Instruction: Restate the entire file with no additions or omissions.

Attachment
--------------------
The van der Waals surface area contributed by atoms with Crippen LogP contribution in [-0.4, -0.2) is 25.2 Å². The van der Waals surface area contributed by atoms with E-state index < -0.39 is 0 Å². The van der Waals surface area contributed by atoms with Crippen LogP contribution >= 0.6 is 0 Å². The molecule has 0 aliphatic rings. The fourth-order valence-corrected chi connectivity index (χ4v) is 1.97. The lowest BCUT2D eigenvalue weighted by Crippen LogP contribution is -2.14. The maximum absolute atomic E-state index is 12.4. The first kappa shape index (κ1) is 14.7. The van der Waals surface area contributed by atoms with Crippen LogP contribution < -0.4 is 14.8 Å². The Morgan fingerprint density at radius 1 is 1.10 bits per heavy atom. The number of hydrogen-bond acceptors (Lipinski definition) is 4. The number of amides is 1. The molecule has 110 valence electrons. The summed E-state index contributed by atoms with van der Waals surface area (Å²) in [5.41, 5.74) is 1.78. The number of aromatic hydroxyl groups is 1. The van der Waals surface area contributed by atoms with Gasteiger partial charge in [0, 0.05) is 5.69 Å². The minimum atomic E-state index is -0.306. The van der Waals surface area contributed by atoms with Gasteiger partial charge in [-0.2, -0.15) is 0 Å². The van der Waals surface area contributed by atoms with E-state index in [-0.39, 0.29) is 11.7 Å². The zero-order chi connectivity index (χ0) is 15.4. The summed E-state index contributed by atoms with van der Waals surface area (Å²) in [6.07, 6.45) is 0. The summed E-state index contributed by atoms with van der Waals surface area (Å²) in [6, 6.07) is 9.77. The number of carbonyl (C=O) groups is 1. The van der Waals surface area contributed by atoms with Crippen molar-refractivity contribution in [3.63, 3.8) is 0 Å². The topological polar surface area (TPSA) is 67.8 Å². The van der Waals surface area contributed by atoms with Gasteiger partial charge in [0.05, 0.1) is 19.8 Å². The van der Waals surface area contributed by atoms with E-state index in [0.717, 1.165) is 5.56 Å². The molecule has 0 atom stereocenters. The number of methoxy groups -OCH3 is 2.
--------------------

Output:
The van der Waals surface area contributed by atoms with Crippen LogP contribution in [-0.4, -0.2) is 25.2 Å². The van der Waals surface area contributed by atoms with E-state index < -0.39 is 0 Å². The van der Waals surface area contributed by atoms with Crippen LogP contribution >= 0.6 is 0 Å². The molecule has 0 aliphatic rings. The fourth-order valence-corrected chi connectivity index (χ4v) is 1.97. The lowest BCUT2D eigenvalue weighted by Crippen LogP contribution is -2.14. The maximum absolute atomic E-state index is 12.4. The first kappa shape index (κ1) is 14.7. The van der Waals surface area contributed by atoms with Crippen LogP contribution < -0.4 is 14.8 Å². The Morgan fingerprint density at radius 1 is 1.10 bits per heavy atom. The number of hydrogen-bond acceptors (Lipinski definition) is 4. The number of amides is 1. The molecule has 110 valence electrons. The summed E-state index contributed by atoms with van der Waals surface area (Å²) in [5.41, 5.74) is 1.78. The number of aromatic hydroxyl groups is 1. The van der Waals surface area contributed by atoms with Gasteiger partial charge in [0, 0.05) is 5.69 Å². The minimum atomic E-state index is -0.306. The van der Waals surface area contributed by atoms with Gasteiger partial charge in [-0.2, -0.15) is 0 Å². The van der Waals surface area contributed by atoms with E-state index in [-0.39, 0.29) is 11.7 Å². The zero-order chi connectivity index (χ0) is 15.4. The summed E-state index contributed by atoms with van der Waals surface area (Å²) in [6.07, 6.45) is 0. The summed E-state index contributed by atoms with van der Waals surface area (Å²) in [6, 6.07) is 9.77. The number of carbonyl (C=O) groups is 1. The van der Waals surface area contributed by atoms with Crippen molar-refractivity contribution in [3.63, 3.8) is 0 Å². The topological polar surface area (TPSA) is 67.8 Å². The van der Waals surface area contributed by atoms with Gasteiger partial charge in [0.05, 0.1) is 19.8 Å². The van der Waals surface area contributed by atoms with E-state index in [0.717, 1.165) is 5.56 Å². The molecule has 0 atom stereocenters. The number of methoxy groups -OCH3 is 2.